Hi Sandra, are there any natural alternatives to soothe cradle cap?

Thank you for your question. Cradle cap (otherwise called infantile seborrhoeic dermatitis) is a common skin condition that may appear in babies within the first six weeks of life. In some cases the condition slowly resolves itself over a few weeks. In others it may continue for six to nine months, and sometimes much longer.

The condition usually presents as an inflammatory eruption on the scalp with redness, or greasy-looking, yellowish scales and flakes. Cradle cap is more common in families with a history of allergies and asthma, and babies with cradle cap are more likely to develop eczema at a later stage. In some cases, cradle cap is associated with yeast or fungal overgrowth. Conventional medicine treats persistent cases with anti-fungal shampoos and sometimes oral antibiotics, but these have known side-effects.

Plant medicine aims at resolving the symptoms as well as helping to heal the skin long term. Topical remedies can be used to soothe the inflammation of cradle cap and help nourish and restore the delicate baby skin.

A plant remedy that originates in traditional Swiss midwifery and that I consistently witnessed good results with, is the 100 per cent petroleum free St. John's Wort oil. It contains fresh flower heads of Hypericum perforatum extracted in certified organic, extra virgin olive oil. This oil has proven anti-inflammatory, wound healing and skin restorative properties and is traditionally used to treat cradle cap (amongst many other virtues).

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The best way to use it is to apply the oil to the affected areas of the scalp, cover it and leave it to soak overnight. The next morning, it will be easy to comb the flaky skin off. Apply more oil to soothe the skin. Usually, only a few applications are needed.

Other key plants for cradle cap:
Calendula (Calendula officinalis): a well-researched healing herb for the skin with antiseptic, wound healing, anti-inflammatory and pain relieving properties. It is clinically proven for promoting the healing of open skin, cuts and grazes, with beneficial anti-inflammatory and soothing actions in eczema, psoriasis and wounds. It has anti-yeast actions, making it particularly useful in persistent cradle crap.

Chickweed (Stellaria media): This cooling plant is excellent at relieving itching and irritation. It is anti-inflammatory and can speed the healing of grazes, cuts and wounds.

Nettle (Urtica dioica): The leaves of the stinging nettle plant are a traditional first aid remedy to relieve itchiness. Nettle helps to cleanse tissue of inflammatory by-products, reduces swelling and assists in wound healing. It is both anti-allergic and depurative (improves detoxification and waste removal). With a high nutrient content including calcium, magnesium, iron, and vitamins A & C, it provides important nutrients to restore irritated skin.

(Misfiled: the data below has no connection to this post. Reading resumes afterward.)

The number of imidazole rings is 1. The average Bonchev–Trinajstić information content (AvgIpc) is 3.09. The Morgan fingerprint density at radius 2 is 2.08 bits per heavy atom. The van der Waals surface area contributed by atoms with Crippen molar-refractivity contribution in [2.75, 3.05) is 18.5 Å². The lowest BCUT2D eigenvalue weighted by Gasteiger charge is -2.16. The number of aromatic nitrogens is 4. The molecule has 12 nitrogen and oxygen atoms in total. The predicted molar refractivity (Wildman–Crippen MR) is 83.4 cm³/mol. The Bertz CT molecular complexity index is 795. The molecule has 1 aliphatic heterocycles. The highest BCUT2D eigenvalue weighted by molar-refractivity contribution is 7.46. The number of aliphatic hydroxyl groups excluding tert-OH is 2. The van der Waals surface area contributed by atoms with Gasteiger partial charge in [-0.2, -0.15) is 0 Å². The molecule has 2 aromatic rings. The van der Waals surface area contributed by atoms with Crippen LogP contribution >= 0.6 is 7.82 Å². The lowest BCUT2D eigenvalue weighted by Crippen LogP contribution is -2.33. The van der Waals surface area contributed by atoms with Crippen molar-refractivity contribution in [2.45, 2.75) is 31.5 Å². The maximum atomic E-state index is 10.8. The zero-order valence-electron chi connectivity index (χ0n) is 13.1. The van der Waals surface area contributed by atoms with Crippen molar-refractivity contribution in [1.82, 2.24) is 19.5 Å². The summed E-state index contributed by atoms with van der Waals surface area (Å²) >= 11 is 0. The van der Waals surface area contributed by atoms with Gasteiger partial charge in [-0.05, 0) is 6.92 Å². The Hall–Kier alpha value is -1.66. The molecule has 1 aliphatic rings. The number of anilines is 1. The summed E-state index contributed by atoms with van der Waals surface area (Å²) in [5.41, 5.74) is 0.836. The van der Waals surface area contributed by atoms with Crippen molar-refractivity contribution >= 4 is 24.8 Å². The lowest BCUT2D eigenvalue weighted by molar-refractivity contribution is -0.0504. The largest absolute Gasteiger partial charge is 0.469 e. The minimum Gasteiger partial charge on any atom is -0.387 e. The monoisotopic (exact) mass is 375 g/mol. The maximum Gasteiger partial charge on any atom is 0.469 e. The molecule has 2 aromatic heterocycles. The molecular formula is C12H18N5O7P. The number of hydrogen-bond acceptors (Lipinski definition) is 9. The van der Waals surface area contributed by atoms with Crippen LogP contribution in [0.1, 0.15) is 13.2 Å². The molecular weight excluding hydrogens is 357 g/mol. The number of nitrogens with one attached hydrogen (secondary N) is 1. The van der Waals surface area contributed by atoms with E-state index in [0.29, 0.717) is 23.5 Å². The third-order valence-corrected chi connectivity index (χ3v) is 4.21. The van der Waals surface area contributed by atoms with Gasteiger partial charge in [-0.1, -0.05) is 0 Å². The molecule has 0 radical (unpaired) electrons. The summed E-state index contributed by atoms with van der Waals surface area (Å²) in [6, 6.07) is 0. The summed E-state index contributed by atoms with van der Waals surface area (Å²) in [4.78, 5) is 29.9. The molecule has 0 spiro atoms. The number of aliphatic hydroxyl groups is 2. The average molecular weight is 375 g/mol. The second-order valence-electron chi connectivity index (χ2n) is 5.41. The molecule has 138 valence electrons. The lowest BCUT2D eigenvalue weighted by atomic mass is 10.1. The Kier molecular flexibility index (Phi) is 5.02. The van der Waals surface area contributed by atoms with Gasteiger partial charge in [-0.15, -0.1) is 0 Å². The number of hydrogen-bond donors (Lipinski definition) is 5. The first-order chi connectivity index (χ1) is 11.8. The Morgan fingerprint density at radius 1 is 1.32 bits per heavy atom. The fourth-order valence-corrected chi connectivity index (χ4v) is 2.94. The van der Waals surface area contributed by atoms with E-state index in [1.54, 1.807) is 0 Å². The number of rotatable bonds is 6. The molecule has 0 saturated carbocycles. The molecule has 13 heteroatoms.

I recommend the topical application of these plants in a natural, paraben and paraffin free cream base, three to four times daily, until the condition is resolved.

More severe cases of cradle cap will require internal treatment. The focus should be clearing the skin from within, with the use of plants that support the body's natural elimination processes via the liver and the kidneys. Dandelion (Taraxacum officinale), St Mary's Thistle (Silybum marianum) and Heartsease (Viola tricolor) can all be safely used in children as long as the dose is age-appropriate. Seek professional advice in this case.

Additionally, the use of an eczema-specific probiotic strain (e.g. Lactobacillus Rhamnosus GG) may be helpful in restoring and protecting the child's microflora, which are known to play a role in modulating the immune system and reducing the risk of atopic disease. Probiotics administered to breastfeeding mothers significantly reduced the child's risk of eczema and dermatitis during the first two years of life.

If the condition worsens or does not improve, see your leading healthcare professional immediately.

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References

Ljubojević, S., Skerlev, M., Lipozencić, J., Basta-Juzbasić, A. (2002). The role of Malassezia furfur in dermatology. Clinics in Dermatology, 20(2), 179-182. https://www.ncbi.nlm.nih.gov/pubmed/11973054

Panahi, Y., Sharif, M. R., Sharif, A., Beiraghdar, F., Zahiri, Z., Amirchoopani, G., . . . Sahebkar, A. (2012). A randomized comparative trial on the therapeutic efficacy of topical aloe vera and Calendula officinalis on diaper dermatitis in children. Scientific World Journal, 2012, 810234. doi: 10.1100/2012/810234

Rautava, S., Kalliomaki, M., & Isolauri, E (2002). Probiotics during pregnancy and breast-feeding might confer immunomodulatory protection against atopic disease in the infant. Journal of Allergy and Clinical Immunology, 109 (1), 119-121. https://www.ncbi.nlm.nih.gov/pubmed/11799376